Following the success of the 2009 Dakar Rally, the first to be held across the border between Argentina and Chile, Buenos Aires has once again been awarded the honour of hosting the 2010 event.
Confirming the agreement, rally director Etienne Lavigne praised the smooth running of the 2009 Dakar which, following the terrorist-hit 2008 staging, moved to South America and attracted participants from 49 countries, over three million spectators along the route and an estimated worldwide television audience of over 2.2 billion.
“Following a really successful 2009 Dakar Rally, hosted jointly by Argentina and Chile, we are pleased to announce that the 2010 Dakar Rally will once again be returning to South America,” Lavigne confirmed.
The announcement was welcomed by Argentine minister of tourism Carlos Meyer, who said that the Dakar would provide a fitting start to the country's bicentennial celebrations, and echoed by Leonardo Boto, executive secretary of Argentine tourist authority INPROTUR.
“This is a major success for Argentina, and will be a boost for our tourism industry and for our international prestige," Boto explained, "It will be a fantastic opportunity for the rest of the world to see the real Argentina. We have so much to offer visitors to our country, and we will do everything possible to make the 2010 rally a success.”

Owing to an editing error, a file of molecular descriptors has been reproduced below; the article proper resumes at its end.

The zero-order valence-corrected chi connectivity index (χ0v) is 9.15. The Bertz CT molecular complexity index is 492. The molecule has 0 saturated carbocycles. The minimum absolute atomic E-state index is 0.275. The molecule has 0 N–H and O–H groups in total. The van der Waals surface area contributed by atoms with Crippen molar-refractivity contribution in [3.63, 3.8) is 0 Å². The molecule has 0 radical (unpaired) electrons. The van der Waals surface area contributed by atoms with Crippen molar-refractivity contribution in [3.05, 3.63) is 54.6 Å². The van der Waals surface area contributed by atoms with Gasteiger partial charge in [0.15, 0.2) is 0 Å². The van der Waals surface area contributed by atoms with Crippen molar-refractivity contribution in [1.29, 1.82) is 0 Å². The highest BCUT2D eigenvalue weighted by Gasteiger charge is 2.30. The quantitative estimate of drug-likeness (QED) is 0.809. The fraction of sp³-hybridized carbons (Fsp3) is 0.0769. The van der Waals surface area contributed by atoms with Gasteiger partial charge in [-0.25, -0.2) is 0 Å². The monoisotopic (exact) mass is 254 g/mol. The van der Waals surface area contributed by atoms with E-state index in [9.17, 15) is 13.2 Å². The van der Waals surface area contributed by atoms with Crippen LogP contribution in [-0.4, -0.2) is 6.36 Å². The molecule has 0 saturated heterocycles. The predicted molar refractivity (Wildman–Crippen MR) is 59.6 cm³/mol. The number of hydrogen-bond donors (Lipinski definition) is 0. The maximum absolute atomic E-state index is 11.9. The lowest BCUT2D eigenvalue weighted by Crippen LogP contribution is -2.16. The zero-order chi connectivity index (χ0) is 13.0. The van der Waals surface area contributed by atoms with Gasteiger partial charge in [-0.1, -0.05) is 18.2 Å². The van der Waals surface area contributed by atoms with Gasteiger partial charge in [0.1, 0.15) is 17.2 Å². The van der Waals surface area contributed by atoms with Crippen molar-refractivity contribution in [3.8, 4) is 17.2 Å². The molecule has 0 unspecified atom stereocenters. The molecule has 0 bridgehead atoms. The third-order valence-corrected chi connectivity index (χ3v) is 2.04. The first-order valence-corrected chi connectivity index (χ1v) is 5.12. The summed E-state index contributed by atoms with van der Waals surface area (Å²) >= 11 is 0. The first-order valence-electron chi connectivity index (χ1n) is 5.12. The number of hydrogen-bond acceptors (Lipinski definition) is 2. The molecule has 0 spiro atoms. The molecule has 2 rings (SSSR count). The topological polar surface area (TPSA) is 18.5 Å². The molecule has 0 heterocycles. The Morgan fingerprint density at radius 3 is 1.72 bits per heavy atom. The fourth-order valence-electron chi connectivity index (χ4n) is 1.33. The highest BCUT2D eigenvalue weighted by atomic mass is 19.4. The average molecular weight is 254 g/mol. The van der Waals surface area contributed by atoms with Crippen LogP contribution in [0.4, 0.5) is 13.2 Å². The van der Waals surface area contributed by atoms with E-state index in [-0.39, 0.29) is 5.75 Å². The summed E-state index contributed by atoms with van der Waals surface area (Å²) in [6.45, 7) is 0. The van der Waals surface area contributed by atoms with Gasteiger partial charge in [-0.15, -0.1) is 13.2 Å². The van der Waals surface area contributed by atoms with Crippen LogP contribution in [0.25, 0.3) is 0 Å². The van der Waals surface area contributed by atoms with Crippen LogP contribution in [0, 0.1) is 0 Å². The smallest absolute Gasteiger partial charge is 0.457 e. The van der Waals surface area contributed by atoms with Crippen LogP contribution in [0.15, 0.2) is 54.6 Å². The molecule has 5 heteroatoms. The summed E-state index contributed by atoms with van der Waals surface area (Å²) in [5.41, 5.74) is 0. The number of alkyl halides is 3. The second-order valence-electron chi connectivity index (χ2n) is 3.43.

The 32nd Dakar Rally will start in Buenos Aires on Friday 1 January 2010 and return to the Argentine capital for the finish on Sunday 17 January. In between, lies an 8600km journey containing around 5200km of special stages, running in an anti-clockwise loop.
Starting to the north, the opening act will see competitors running on hard soil, before the route crosses the Andes into Chile, where the main focus will fall on the Atacama Desert, with five sand stages, almost no liaisons and a journey all the way to the city of Iquique. The return trip towards Buenos Aires will take in the diversity of the mountains and other features that the continent has to offer.
New regulations should also contribute to making the event more competitive, even for the smaller entrants, in the absence of Mitsubishi. In the car class, a reduction in limit of the air intake for petrol vehicles will give the best amateurs more means to compete with the diesel technology that has enjoyed the best results in recent years, while, on two wheels, the long-held plan to only accept bikes with engines under 450cc will be delayed until the 2011 event. For 2010, an adjustment will be made allowing amateurs to continue running limited 660cc machines, while the professionals compete with 450cc at their disposal.
Registrations for the event opened on 15 May, and will continue to be accepted until the end of July.